TURLOCK, Calif. — The City of Turlock is considering making some major cuts across the board as they struggle to balance a challenging budget. Firefighters are concerned this could impact some of their jobs, and close one of their four fire stations.
"Firefighters here in Turlock feel unsupported," Paul Arai, a Turlock firefighter and President of the Turlock Firefighters, Local #2434 union said. "If any more cuts were to happen, it will affect staffing and the level of service we give the city."
City officials say, despite those concerns, they've been asked to come up with a budget that has no deficit, while their reserve fund is dwindling to $2.4 million by the end of June.
"Within the last couple of years, the former city council made a series of very expensive spending decisions that didn't have the revenues necessary to back them up," Bob Lawton, the City Manager of Turlock said. "Basically, they may not have put our groceries on the credit card, but they paid for them with the savings account."
In order to fix it, Lawton says he's proposing cuts to every department, including fire.
Here are a few of the proposed cuts:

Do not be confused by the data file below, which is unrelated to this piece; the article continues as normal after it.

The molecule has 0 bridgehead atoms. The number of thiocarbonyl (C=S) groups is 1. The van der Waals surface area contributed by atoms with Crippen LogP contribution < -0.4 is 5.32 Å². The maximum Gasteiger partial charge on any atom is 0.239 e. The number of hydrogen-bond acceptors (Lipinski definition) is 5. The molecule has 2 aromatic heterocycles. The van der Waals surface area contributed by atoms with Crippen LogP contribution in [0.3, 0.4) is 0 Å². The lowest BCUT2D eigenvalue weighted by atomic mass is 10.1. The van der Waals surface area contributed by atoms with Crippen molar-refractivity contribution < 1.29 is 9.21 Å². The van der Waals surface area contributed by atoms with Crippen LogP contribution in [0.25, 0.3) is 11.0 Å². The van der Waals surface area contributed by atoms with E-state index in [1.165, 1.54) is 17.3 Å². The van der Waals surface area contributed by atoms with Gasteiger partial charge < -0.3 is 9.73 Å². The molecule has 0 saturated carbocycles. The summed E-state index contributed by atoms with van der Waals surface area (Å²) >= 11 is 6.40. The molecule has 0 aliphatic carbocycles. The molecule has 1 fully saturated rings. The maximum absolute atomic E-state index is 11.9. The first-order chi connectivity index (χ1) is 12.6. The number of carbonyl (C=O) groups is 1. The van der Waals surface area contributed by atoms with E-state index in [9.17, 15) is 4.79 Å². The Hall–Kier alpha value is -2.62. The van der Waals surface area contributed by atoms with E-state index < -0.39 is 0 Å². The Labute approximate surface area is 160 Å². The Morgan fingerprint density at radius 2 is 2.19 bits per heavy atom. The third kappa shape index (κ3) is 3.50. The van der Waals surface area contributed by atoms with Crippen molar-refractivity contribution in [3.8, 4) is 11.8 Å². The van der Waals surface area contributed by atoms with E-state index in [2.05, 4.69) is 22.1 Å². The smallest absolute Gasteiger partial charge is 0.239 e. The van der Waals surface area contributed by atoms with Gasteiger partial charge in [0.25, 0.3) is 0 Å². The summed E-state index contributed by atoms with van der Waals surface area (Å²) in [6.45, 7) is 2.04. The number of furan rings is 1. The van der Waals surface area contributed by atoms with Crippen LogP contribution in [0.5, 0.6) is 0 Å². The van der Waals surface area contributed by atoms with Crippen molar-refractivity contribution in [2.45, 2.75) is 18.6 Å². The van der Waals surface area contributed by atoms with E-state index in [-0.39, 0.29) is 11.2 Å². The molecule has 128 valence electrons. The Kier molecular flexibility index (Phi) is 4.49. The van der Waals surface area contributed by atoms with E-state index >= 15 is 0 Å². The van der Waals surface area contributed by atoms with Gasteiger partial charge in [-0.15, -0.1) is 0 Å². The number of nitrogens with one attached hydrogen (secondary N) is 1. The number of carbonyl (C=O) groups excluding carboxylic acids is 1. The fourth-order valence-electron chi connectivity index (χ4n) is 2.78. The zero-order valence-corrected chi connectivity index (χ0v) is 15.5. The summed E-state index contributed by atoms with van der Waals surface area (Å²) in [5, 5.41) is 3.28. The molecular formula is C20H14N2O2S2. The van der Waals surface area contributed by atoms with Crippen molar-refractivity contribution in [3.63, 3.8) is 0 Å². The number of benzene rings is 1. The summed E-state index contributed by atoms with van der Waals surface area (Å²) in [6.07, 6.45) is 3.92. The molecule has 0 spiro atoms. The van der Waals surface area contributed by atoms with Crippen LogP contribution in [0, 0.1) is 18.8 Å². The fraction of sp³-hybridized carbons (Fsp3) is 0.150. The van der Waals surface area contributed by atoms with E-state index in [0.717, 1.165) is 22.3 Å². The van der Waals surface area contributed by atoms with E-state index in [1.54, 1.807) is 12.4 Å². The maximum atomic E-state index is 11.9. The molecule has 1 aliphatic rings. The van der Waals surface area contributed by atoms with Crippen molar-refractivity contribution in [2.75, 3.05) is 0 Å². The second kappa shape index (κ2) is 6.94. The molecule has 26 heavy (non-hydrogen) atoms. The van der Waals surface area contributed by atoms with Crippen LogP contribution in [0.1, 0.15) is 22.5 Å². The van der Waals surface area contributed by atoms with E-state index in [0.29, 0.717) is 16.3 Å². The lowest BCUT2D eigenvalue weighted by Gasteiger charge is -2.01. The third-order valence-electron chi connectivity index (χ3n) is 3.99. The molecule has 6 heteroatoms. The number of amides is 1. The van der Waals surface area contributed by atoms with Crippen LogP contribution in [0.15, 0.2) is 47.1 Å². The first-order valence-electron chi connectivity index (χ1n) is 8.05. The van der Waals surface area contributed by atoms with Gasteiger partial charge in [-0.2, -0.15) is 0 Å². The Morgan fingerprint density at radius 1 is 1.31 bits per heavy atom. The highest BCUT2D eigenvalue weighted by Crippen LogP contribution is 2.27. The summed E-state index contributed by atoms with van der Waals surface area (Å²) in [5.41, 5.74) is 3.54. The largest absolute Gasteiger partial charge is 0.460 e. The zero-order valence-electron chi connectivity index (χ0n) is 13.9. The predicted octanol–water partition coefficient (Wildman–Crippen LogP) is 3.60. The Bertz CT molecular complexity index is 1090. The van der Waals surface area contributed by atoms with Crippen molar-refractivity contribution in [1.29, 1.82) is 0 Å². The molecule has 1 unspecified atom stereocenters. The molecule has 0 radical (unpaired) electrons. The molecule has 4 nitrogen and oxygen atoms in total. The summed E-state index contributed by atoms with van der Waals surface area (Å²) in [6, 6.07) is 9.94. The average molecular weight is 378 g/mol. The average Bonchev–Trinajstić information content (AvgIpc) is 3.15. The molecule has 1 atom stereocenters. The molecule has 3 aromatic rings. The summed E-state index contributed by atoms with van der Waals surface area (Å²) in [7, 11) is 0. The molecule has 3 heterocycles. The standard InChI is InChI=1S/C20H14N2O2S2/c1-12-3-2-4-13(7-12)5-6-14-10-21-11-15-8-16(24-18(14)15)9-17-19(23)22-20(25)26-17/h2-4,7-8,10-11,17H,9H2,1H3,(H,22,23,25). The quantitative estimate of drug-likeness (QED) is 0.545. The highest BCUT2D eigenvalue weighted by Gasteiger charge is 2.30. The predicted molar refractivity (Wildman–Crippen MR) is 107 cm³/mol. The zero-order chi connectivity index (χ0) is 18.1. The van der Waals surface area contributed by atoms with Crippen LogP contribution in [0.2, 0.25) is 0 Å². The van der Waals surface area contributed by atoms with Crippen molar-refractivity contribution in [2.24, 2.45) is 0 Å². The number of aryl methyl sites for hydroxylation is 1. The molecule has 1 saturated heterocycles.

- Three vacant firefighter positions will be defunded, including the training chief who leaves July 1.
- They're eliminating $400,000 in fire department overtime and $300,000 in equipment purchases.
- They plan to "brown out" one out of their four fire stations on a rolling basis, depending on city needs.
"It will happen dynamically. We'll be able to move people to where they're most likely to be needed. It's not a matter of closing the doors on a firehouse and abandoning it," Lawton said.
But firefighters say this will increase response times.
"If you go down a fire station, for any period of time, you're going to have a longer response time. There's no way around it," Chief Robert Talloni of the Turlock Fire Department said.
"It's not the optimum outcome, but we balance the public safety needs of the city with our ability to pay for what we'd like to provide," Lawton said.
Longtime firefighters like union President Paul Arai say that's not good enough.
"A lot of this kind of comes down to the council's direction on what they feel is important, what they feel their priorities are, and I believe this proposal speaks volumes on what their priorities are, and so to us, we feel unsupported, we feel unappreciated," Arai said.
Chief Talloni says no matter what happens, he will make it work.
"We make it work, we want you to call us, we don't want this to be in any way a thought that we're not going to call neighborhood services because they don't have enough personnel, we want your phone call, we are here to save your life," he said.
The City Manager's budget is being proposed at Tuesday night's meeting.
They are expected to take public comment and vote on this later this month, it would take effect July 1, 2019.
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